I also think it's really important that women who are already working in the industry come together to create a supportive network for young designers, illustrators and artists. Whether that's through peer reviews, monthly meet-ups or exhibitions – the more women work together, the more incredible things will happen for all of us.
There is a belief that women are more likely to suffer from 'imposter syndrome' than men. That's why it's so important that the successes of women are made visible for all to see.
Have you come across any misogyny during your own career? Or anything to make you wonder what century we're living in?
Yes. Unfortunately, I have. I guess it'd be unprofessional for me to give specific details but I think in some agencies there is still a 'lad culture' that can be quite toxic for both men and women. I remember hearing Caitlin Moran speak on the radio a couple of years ago about working in a male-dominated 'laddy' office and she said she felt like a 'flamingo in a bear pit'.
I don’t think the issue is that employers are openly unwilling to employ or promote women — a David Brent quote comes to mind: ‘how can I hate women, my mother’s one’ — I’d like to believe that most employers in design agencies believe in the idea of equality but it’s one thing to understand sexism and inequality intellectually and it’s another thing to understand it emotionally.
If you’re not experiencing sexism yourself you might not be aware that it’s happening within your agency or that your agency is based on an outdated model that excludes women from getting further. Take paternity leave, for example. Even with the introduction of equally shared parental leave, a small percentage of men (estimated between 2-8%) say they would take up the opportunity. Women are still doing the majority of child-rearing. For those women who choose to take time out of work to raise families, we need to ensure there is a place for them when they come back to work that fits in with their new life.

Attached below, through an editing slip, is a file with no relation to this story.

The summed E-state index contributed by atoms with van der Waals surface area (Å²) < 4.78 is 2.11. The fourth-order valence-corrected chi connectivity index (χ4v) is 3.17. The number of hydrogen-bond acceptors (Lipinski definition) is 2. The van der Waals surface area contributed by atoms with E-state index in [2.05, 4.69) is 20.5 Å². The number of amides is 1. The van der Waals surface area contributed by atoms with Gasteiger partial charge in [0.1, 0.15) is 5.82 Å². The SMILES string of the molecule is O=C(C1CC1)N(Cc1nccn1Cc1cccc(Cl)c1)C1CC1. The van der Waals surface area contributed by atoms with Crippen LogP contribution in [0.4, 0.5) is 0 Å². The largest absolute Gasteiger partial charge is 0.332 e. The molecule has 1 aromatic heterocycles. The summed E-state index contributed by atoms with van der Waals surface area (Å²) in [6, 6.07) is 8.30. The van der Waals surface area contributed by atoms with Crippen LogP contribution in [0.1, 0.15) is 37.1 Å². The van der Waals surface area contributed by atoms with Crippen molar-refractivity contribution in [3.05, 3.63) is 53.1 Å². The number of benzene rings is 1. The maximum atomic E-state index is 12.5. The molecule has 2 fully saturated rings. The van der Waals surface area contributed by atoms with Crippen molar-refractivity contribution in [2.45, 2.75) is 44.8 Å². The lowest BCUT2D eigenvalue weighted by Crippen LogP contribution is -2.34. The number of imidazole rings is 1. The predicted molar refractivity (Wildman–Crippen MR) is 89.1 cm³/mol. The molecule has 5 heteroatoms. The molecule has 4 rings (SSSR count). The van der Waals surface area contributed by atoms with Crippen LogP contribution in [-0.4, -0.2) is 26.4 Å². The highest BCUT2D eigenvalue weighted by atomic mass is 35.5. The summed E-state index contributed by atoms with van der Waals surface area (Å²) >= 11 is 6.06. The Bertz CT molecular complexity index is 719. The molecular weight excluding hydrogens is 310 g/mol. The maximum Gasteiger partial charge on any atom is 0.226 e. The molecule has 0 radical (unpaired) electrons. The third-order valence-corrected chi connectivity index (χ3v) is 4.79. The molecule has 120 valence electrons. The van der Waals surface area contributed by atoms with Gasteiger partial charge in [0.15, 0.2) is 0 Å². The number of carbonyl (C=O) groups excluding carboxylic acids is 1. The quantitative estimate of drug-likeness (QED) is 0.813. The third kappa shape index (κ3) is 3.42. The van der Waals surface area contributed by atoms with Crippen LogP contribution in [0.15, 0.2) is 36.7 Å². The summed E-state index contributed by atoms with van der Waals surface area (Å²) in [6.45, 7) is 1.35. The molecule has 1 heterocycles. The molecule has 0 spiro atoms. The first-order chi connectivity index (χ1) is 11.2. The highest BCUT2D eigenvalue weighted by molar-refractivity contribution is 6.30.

We also need to make sure that we’re helping young female creatives to find their voice within agencies. If, as statistics say, a woman is less likely to speak up in creative meetings and she’s less likely to champion her own work than her male peers for reasons that I stated earlier, then we need to be mindful of this and offer the right support. I get the Lean In weekly tips in my inbox and they offer great resources and advice on how to support women in the workplace.
So with this in mind, what advice would you give to any aspiring female designers hoping to break into the industry?
Stop apologising for everything. I'm really bad for doing this too. You should be confident promoting yourself when looking for work (even if inside you feel like a rabbit caught in the headlights). I'd also recommend going out to events where you can meet other creative people and start to build connections. If there's a designer or agency you really admire, just drop them an email. Most people are nice and don't think you're a nuisance for contacting them for advice or a portfolio review.
For more information about Jane, visit her website at www.bowyerjane.co.uk or you can follow her on Twitter @bowyerjane.
If you're interested in the Women in Print exhibition, it's on show at Rudy's Pizza Place in Manchester until 30 August 2016, and limited edition posters are available to purchase online with all proceeds going to Manchester Women's Aid.